Anime studio powerhouse Madhouse is back with a boxing anime. Standing at 75 episodes plus a sequel movies and a few others that followed, the studio went with an extremely popular manga series by going with an unknown director, Satoshi Nishimura (Trigun). Being a sports anime with heavy influence from the 1970 hit Ashita no Joe, the wonder of if this anime would hold up visually and/or follow the shounen route of repeated fight sequences.
Hajime no Ippo or Fighting Spirit in its Western release, focuses around the timid and shy Makunouchi Ippo. He is bullied in High School and passes up spending time with his students outside of school to help his Mom (single parent) run their fishing business to make ends meet. Needless to say, one day Ippo is ganged up on by a group of bullies and takes a heavy beating. It just so happens a middleweight boxer saves him, and takes him back to the training gym. Ippo awakes and is asked to punch one of the bags to let loose his frustrations, thus showing his hidden punching talent from helping out in the fishing business. Wanting to change and become stronger he decides to take on boxing to better himself. The middleweight boxer, Takmura gives him a challenge to complete, and thus begins the story of Ippo’s rise in the boxing profession.
It is a powerful yet very simple story, and unlike in Ashita no Joe, all of the characters from Ippo to his rivals and romantic love interest all have an interesting back story. The anime gets the viewer to care about the events taking place and the people taking part in it. This anime focuses heavily on character development and does this extremely well to say the least. From what is learned in the boxing ring between opponents, and the fact Ippo develops a habit of running into his opponents pre-match gets Ippo himself to learn about their backstory, and even sympathize with them. Due to Ippo’s character, he is never over-confident, he stays humble and timid, and always strives to train and become the best. This is unlike most shounen series where the main characters gets beat down and then gets back up to channel some unknown “anime-magic” to win.
There is even some comedy elements thrown in to keep the series fresh. All be it, the same jokes are over used in the usual anime fashion such as Ippo being embarrassed around his crush or Takamura’s over-the-top vulgar behavior. Never the less, it really is an anime for just about everyone. The viewer goes with Ippo on his journey to change himself into a more confident person, and watch his struggle as he attempts to rise to the top of his boxing weight class. All the characters, not just Ippo, are very much there for a reason, and the audience can see where these deep emotional moments come from.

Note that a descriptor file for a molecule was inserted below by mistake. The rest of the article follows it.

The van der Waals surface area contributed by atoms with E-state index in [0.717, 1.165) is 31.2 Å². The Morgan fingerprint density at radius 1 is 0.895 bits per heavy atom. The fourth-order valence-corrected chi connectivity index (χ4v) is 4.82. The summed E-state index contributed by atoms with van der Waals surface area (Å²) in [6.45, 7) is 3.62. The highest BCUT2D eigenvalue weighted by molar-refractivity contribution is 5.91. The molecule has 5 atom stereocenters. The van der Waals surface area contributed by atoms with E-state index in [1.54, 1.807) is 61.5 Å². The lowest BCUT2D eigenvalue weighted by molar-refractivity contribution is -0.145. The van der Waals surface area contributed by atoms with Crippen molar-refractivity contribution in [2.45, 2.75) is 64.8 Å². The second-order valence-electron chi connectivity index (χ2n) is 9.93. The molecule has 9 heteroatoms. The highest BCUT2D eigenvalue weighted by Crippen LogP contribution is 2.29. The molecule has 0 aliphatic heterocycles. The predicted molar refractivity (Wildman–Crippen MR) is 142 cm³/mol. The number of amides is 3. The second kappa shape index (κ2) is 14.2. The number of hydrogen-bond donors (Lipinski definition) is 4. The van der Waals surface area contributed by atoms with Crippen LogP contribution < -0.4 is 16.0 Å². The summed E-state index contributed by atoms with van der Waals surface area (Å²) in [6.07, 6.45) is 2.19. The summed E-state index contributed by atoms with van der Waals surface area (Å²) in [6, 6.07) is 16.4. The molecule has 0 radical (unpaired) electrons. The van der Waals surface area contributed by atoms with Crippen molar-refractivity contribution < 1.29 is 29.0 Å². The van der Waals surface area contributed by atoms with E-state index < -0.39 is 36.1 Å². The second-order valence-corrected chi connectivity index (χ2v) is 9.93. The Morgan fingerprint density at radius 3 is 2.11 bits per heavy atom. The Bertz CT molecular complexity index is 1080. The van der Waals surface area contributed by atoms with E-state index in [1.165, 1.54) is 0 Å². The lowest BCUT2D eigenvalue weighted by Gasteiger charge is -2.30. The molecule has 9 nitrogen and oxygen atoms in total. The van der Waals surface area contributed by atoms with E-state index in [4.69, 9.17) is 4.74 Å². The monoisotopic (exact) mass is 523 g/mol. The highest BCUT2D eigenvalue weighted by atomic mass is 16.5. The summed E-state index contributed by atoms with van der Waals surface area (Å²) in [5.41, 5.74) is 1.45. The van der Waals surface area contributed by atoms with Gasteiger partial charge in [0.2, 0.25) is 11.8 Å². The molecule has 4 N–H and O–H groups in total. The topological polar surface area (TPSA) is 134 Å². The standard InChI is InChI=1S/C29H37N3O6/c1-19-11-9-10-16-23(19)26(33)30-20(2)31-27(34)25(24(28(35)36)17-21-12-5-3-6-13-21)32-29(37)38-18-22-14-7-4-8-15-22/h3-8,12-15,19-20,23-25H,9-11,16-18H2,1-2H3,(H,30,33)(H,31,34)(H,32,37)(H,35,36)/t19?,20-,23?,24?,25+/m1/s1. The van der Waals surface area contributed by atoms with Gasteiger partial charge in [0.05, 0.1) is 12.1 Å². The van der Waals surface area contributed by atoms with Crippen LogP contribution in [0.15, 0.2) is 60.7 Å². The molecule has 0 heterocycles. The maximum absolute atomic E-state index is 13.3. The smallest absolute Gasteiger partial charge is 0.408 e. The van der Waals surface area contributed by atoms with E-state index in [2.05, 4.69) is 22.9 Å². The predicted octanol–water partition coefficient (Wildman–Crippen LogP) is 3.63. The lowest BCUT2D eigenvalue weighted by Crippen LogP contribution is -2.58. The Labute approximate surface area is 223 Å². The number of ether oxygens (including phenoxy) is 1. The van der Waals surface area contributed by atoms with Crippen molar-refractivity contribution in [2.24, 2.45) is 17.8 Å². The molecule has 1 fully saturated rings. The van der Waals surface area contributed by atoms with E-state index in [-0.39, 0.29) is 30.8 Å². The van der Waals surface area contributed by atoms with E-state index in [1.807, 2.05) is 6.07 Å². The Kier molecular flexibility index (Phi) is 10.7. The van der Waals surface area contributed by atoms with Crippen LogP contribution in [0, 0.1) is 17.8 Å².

Another aspect that is done remarkably well is the explanation aspect. There are always moments such as from the start of Ippo’s training to become a boxer, the anime explains even the simplest of boxing tactics like uppercuts and basic in-ring rules. As the series progresses and the boxing becomes more in depth, the viewer never feels overwhelmed with boxing info-dump, which is over explanation of the situation. This ranges from getting a boxing licence, to the weight classes, and even the different leagues in the world. This was a major plus and a must for any sports anime.
Madhouse did something remarkable in creating a 75 episode series where the animation was consistent throughout the entire run. This ranged from the smoothness of character movement, the punches always felts they had weight behind them even during training, to the way the boxers moved while in the ring. An unreal amount of research had to have taken place to get that right. Even the music and sound effects hit all the right notes with the fights and the viewer always creating an “edge of your seat” environment to really get that blood pumping.
Ippo is a shounen anime, so the pacing can crawl at times. The same routine can be seen in the generic story formula, i.e. Ippo trains, backstory, Ippo fights, fallout, repeat. Ippo as a character isn’t overly appealing as much as his rivals are, and while the start is strong, the rest of the anime very much sticks to said formula. Not to say this isn’t exciting and captivating, but some might find it boring at times. Hajime no Ippo is miles above what other sports anime have brought such as Ashita no Joe. If sports anime is among a genre favourite, then there is no doubt Hajime no Ippo is a pure winner.
TL;DR: Hajime no Ippo does very well to grasp the viewer during the height of competition. The characters are developed so well that you might end up rooting for Ippo’s opponent to win instead. However, a repeated shounen formula could deter the viewer from watching past the first arc, and the way it progresses from there could stagnate the viewer from progressing.
Recommended Audience: Being a sports focused anime, Hajime no Ippo is for both a sports fan and a shounen fan. If something along the lines of Bleach, Naruto, or even Yowamushi Pedal interests you, then this will be perfect. It’s also done well enough to explain the sport, so you can go into this without any previous boxing knowledge at all.
Hajime no Ippo trains hard and over-comes the odds to a 4.5/5
Director: Satoshi Nishimura
Premiered: Fall 2000
Episode Count: 75
Rating: PG-13 Sports boxing, occasional sexual comedy
Genre(s): Sports, Shounen, Comedy, Drama
Streaming: Can be found on Youtube, sequels on Crunchyroll
Price: Currently out of Print +$300 USD
Sources: MAL Hajime no Ippo
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